College Countdown, The First CMJ Album Chart, 2

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2. Van Morrison, Wavelength

I saw Van Morrison play live once, as the capper to a day-long festival of mostly Irish artists sponsored, of course, by Guinness. This was towards the end of the nineties, so Morrison was well past the point that he new music was garnering anything but the most meager attention, critically and especially commercially. It also meant he was safely an elder statesman of rock ‘n’ roll, someone who could justifiably be called a legend. He was strikingly disengaged in some respects, coming to the microphone in between extended smoke breaks backstage and belting out his songs as a tight band wailed behind him. And yet he was fantastic, gifted with the kind of presence, certainty, and soulful singing voice that made every song into a powerhouse, even as he seemed almost perturbed by the need to do his job.

The version of Morrison on saw on that stage matches up nicely with the version I hear on his 1978 album, Wavelength. There’s a drabness to it, but also an undeniable authority. He performs like a guy who knows he doesn’t have to try all that hard to still be distinctive, arguably even better than just about everyone else plying the musical trade at the time. Hell, he’s even taking a smoke break on the album cover.

While not one of the albums from his vast career that’s still widely celebrated today, Wavelength was a significant hit for Morrison. Indeed, it was his biggest hit to that point, selling its way to a gold record certification with weeks, far faster than any of his other efforts. And the title cut brought him within a hair’s breadth (okay, two spots) of his first Billboard Top 40 hit since 1971’s “Wild Night.” In some respects, it’s not all that surprising. The record seems targeted at a broader audience with slick production, more direct songwriting, and little acquiescences to the popular music of the time, such as the disco-lite back-up singers who pop up across the two sides. This might stem in part from Morrison trying to make up for lost time. After his 1974 album Veedon Fleece, he’d taken a three year break from recording, an absolutely lifetime in the nineteen-seventies, when artists were expected to churn out a new album roughly every year. When his comeback record, A Period of Transition, was tepidly received, there may have been some added pressure to reassert himself as a viable commercial artist.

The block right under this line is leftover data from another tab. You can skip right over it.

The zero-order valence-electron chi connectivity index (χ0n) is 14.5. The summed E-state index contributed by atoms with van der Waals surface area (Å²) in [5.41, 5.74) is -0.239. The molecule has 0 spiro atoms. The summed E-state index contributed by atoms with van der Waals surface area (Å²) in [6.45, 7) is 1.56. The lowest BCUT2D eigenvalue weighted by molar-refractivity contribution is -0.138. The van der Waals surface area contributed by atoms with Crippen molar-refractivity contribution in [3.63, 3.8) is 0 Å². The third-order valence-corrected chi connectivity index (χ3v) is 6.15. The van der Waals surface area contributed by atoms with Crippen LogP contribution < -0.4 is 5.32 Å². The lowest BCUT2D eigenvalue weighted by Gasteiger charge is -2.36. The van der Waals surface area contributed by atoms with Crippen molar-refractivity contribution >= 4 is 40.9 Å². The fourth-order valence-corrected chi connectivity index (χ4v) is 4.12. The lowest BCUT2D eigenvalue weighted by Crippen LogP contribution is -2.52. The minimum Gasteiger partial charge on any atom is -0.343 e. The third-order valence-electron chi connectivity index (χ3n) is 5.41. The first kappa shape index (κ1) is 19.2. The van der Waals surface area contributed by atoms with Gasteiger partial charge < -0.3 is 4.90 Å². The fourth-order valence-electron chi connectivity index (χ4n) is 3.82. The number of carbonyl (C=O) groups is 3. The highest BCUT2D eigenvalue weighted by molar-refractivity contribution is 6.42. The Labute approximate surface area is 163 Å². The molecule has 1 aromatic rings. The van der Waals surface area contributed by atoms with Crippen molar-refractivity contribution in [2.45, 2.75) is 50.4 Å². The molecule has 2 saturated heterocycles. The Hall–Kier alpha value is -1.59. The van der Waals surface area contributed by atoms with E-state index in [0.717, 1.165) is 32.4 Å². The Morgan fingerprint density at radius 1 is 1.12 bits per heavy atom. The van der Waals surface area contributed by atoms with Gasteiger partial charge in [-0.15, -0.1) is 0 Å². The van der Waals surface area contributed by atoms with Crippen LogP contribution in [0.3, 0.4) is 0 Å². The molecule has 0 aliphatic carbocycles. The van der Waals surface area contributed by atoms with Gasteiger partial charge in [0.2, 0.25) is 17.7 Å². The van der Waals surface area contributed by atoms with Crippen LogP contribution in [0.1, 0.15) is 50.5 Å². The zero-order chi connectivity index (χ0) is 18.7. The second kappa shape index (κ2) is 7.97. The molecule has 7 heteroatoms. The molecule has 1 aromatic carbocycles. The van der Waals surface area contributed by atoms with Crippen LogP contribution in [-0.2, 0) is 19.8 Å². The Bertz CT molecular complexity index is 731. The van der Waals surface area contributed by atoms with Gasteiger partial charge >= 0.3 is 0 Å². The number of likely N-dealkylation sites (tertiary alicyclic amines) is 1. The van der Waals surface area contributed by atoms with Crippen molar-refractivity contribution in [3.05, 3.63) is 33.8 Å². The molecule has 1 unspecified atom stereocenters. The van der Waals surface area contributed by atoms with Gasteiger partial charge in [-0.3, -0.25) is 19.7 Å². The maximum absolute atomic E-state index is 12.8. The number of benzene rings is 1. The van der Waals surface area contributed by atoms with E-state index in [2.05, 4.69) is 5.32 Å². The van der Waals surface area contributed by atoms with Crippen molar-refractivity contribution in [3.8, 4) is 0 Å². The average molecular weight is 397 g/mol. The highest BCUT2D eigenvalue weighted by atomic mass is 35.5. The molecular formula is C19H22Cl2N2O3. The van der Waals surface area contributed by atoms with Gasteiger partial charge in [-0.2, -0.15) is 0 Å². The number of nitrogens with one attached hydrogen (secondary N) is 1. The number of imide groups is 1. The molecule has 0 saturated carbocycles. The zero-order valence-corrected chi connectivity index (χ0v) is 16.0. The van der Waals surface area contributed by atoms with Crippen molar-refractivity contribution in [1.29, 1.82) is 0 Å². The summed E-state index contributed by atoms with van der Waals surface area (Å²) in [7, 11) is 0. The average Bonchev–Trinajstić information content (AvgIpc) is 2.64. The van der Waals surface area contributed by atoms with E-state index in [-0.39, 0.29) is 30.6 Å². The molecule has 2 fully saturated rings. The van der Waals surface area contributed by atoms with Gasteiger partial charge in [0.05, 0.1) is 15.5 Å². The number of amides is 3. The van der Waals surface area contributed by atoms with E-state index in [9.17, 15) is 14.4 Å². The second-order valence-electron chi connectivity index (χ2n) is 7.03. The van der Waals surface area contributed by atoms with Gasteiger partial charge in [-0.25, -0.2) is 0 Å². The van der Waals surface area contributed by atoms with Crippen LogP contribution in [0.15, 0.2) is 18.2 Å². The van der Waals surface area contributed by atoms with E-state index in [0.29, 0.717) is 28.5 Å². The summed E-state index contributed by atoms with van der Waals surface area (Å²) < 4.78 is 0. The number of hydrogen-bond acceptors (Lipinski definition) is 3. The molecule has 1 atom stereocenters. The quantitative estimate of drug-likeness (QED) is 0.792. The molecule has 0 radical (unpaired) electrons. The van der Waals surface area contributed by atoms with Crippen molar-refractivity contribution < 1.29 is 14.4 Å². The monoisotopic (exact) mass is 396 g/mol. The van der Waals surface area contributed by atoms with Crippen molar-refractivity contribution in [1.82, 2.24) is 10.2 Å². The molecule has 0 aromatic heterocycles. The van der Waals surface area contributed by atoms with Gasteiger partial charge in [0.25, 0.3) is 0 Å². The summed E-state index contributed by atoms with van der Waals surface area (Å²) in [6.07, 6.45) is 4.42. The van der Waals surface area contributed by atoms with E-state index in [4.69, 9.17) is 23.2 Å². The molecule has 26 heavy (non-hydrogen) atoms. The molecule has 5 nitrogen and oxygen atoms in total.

It’s a hit or miss affair, with a few more songs that can be slotted into the latter category. “Natalia” is a prime example of Morrison seeming to reach out to radio, while album closer “Take It Where You Find It” is clearly intended to play as one of Morrison’s long, beautiful soul workouts, only to wind up as a dull slog as it stretches on for nearly nine minutes. It’s still Morrison, though, which means there are pleasures to be had, embedded in each and every song. It surely helps that Morrison is unique in all of rock ‘n’ roll history for his ability to spin lyrics like “Listen to the music to music inside/ Can’t you hear what it says to you” (in the song “Lifetimes”) away from their inherent triteness towards something approaching profundity. The album’s peak is probably “Santa Fe/Beautiful Obsession,” which marks the first time Morrison shared a songwriting credit on an an album, as the first song on the melded track was penned with Jackie De Shannon. Perhaps tellingly, both “Santa Fe” and “Beautiful Obsession” were originally written in the early seventies, well before the other material on the record.

His status as a significant performer solidly reestablished, Morrison started to test those boundaries, first by crafting songs with more over religious themes on follow-up album Into the Music and then the free jazz meanderings of his first album of the nineteen-eighties, the now largely forgotten Common One. Then it was time for the MTV era to push through the soil. An artist as churlish as Morrison had no chance in that environment. It was time to start the long process of easing into venerable music biz survivor status.

Previously…
An Introduction
–26: Darkness on the Edge of Town
–25: Give Thankx
–24: Caravan to Midnight
–23: Next of Kihn
–22: 52nd Street
–21: Crafty Hands
–20: Luxury You Can Afford
–19: Some Girls
–18: Mr. Gone
–17: Stage
–16: Pieces of Eight
–15: Bloody Tourists
–14: Along the Red Ledge
–13: The Bride Stripped Bare
–12: On the Edge
–11: Parallel Lines
–10: More Songs About Buildings and Food
–9: Q: Are We Not Men? A: We Are Devo!
–8: Twin Sons of Different Mothers
–7: Comes a Time
–6: Bursting Out
–5: Dog & Butterfly
–4: Living in the USA
–3: Tormato

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